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Using the ASSOC function


The ASSOC function provides a basic technique for random access to data in a file. It's particularly useful for files that have a repeating data structure, like a series of images. For example, I have an ENVI file that holds the six multispectral bands (1-5 and 7) of a Landsat 7 ETM+ scene. ENVI, by default, uses band sequential (BSQ) interleaving, meaning the six band images are laid out in memory something like this:

The organization of multispectral Landsat 7 bands in an ENVI file

I'd like to create a normalized difference vegetation index (NDVI) image from these data, so I'll need to read bands 3 (red) and 4 (near infrared) into IDL. One technique would be to read the entire file into IDL, then subscript the result to get bands 3 and 4. This may not be a good idea, though, because a Landsat scene can be large (I've used a 13000 x 12000 pixel scene in the past); it could consume all the memory available to IDL. A better approach is to read only bands 3 and 4 from the file. There are a few ways to do this, but the problem lends itself nicely to a solution with ASSOC. Start by getting a path to the ENVI file, assuming the file is in your IDL path, with:

 IDL> file = file_which('boulder-ETM.dat')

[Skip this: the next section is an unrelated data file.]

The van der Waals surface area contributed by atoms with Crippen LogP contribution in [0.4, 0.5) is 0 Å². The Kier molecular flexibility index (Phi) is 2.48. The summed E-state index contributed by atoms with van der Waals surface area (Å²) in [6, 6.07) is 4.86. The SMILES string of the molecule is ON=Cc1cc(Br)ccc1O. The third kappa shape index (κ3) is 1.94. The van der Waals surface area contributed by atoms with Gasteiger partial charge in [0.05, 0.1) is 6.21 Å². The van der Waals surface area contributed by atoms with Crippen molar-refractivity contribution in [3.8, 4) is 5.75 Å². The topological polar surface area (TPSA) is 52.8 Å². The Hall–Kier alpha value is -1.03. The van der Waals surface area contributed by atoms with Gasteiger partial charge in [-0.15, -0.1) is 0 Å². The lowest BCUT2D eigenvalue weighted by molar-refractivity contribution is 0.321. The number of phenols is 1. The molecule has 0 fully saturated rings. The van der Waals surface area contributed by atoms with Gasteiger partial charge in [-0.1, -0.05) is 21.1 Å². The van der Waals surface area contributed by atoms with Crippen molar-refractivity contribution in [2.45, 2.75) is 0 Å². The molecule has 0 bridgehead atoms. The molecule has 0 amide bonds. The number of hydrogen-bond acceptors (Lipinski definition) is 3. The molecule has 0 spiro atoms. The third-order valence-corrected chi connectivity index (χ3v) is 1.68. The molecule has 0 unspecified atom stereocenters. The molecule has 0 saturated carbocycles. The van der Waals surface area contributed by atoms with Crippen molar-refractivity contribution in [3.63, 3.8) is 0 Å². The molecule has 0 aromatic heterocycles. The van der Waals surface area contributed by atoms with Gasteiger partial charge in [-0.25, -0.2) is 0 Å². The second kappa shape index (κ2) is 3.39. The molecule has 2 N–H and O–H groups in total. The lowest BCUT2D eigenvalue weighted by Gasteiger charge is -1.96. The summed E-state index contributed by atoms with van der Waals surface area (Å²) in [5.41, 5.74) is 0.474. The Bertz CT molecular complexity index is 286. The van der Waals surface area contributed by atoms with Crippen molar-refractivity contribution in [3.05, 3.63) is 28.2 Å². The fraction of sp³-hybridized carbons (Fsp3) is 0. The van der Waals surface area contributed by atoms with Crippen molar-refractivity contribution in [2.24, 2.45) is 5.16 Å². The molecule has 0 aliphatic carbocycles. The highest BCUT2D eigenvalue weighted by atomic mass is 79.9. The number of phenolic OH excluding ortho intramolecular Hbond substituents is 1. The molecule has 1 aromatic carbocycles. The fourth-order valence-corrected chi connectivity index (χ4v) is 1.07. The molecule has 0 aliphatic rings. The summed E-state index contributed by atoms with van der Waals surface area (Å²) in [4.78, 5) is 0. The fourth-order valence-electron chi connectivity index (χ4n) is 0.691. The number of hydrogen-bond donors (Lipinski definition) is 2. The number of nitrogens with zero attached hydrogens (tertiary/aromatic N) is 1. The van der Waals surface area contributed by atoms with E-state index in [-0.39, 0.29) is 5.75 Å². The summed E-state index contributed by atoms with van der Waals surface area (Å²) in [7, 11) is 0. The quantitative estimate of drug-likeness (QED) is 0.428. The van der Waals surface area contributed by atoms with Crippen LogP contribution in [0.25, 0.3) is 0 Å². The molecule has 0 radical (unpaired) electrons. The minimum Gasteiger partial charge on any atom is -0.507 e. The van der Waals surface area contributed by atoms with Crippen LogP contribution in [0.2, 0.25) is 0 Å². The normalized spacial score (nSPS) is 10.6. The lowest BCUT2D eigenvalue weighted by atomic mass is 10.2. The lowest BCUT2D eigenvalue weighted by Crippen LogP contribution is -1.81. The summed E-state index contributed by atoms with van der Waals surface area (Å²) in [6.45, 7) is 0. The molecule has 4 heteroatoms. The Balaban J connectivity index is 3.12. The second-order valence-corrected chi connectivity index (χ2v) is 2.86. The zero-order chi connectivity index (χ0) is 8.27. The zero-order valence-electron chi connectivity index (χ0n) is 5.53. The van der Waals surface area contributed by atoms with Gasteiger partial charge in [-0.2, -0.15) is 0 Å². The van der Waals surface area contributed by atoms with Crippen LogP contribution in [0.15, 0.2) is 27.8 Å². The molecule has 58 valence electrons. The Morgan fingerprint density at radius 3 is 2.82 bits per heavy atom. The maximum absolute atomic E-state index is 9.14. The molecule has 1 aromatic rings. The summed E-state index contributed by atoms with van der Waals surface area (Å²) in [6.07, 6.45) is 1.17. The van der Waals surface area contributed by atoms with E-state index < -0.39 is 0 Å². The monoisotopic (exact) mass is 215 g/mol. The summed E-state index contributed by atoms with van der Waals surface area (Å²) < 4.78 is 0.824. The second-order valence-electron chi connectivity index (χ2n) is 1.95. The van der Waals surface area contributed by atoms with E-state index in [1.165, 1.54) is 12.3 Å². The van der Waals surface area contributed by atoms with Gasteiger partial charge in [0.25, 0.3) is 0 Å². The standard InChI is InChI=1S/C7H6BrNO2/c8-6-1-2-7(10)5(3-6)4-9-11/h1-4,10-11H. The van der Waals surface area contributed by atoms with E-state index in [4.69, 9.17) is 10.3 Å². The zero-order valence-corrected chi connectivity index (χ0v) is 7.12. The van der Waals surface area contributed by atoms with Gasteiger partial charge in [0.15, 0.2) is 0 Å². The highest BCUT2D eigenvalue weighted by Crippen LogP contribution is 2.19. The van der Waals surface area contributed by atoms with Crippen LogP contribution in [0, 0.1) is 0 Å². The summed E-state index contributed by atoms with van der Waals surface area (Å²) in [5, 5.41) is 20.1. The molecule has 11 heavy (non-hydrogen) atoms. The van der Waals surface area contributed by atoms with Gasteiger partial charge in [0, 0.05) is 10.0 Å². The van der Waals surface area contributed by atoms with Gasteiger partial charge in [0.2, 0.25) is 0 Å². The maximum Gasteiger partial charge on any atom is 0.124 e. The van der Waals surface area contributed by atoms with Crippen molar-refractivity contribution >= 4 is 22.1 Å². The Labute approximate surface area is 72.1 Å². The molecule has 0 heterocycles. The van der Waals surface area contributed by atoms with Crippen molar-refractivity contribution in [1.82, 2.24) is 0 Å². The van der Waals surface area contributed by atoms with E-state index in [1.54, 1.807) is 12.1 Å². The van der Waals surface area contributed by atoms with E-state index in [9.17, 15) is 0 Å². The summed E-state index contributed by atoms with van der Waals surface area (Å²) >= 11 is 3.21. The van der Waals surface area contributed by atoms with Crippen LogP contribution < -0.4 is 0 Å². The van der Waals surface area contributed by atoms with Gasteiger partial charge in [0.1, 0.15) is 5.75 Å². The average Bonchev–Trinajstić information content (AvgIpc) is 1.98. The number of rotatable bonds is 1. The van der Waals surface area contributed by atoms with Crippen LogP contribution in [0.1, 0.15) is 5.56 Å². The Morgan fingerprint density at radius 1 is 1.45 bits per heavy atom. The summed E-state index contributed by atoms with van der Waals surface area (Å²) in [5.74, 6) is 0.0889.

Next, open the file for reading with OPENR:

 IDL> openr, u, file, /get_lun

Now, noting that each image band is 700 x 575 pixels with an 8-bit depth, use ASSOC to set up an associated variable to represent a single band in the file:

 IDL> tm = assoc(u, bytarr(700, 575, /nozero))

At this step, no data have been read into IDL: file access only occurs when the associated variable tm is subscripted. (Interesting, yes?) Calculate NDVI, using the associated variable to pull the red and near-infrared bands from the file, which, by the diagram above, are represented by indices 2 and 3 in the associated variable:

 IDL> ndvi = (float(tm[3]) - tm[2]) / (float(tm[3]) + tm[2])

Again, file access only occurs when the associated variable is subscripted. After the expression on the right-hand side is evaluated, the variable ndvi resides in IDL's memory. Now that all file access has been performed, close the file with FREE_LUN:

 IDL> free_lun, u

and do a quick check on the NDVI variable that's been created:

 IDL> help, ndvi NDVI            FLOAT     = Array[575, 700] IDL> print, min(ndvi), max(ndvi) -0.626374     0.650224

Finally, display the NDVI image with a colorbar:

 IDL> g_ndvi = image(ndvi, $ >       /order, $ >       /interpolate, $ >       title='Landsat NDVI image of Boulder, Colorado') IDL> g_cb = colorbar(target=g_ndvi, $ >       orientation=1, $ >       title='NDVI value', $ >       textpos=1, $ >       font_size=10, $ >       position=[0.80, 0.2, 0.82, 0.8], $ >       ticklen=0.1)

Here's the result from the Windows side of my (new!) laptop:

An NDVI image of Boulder, Colorado, from Landsat 7

Note that I could have used READ_BINARY or READU + POINT_LUN to read the data from the file, but the approach with ASSOC is much easier.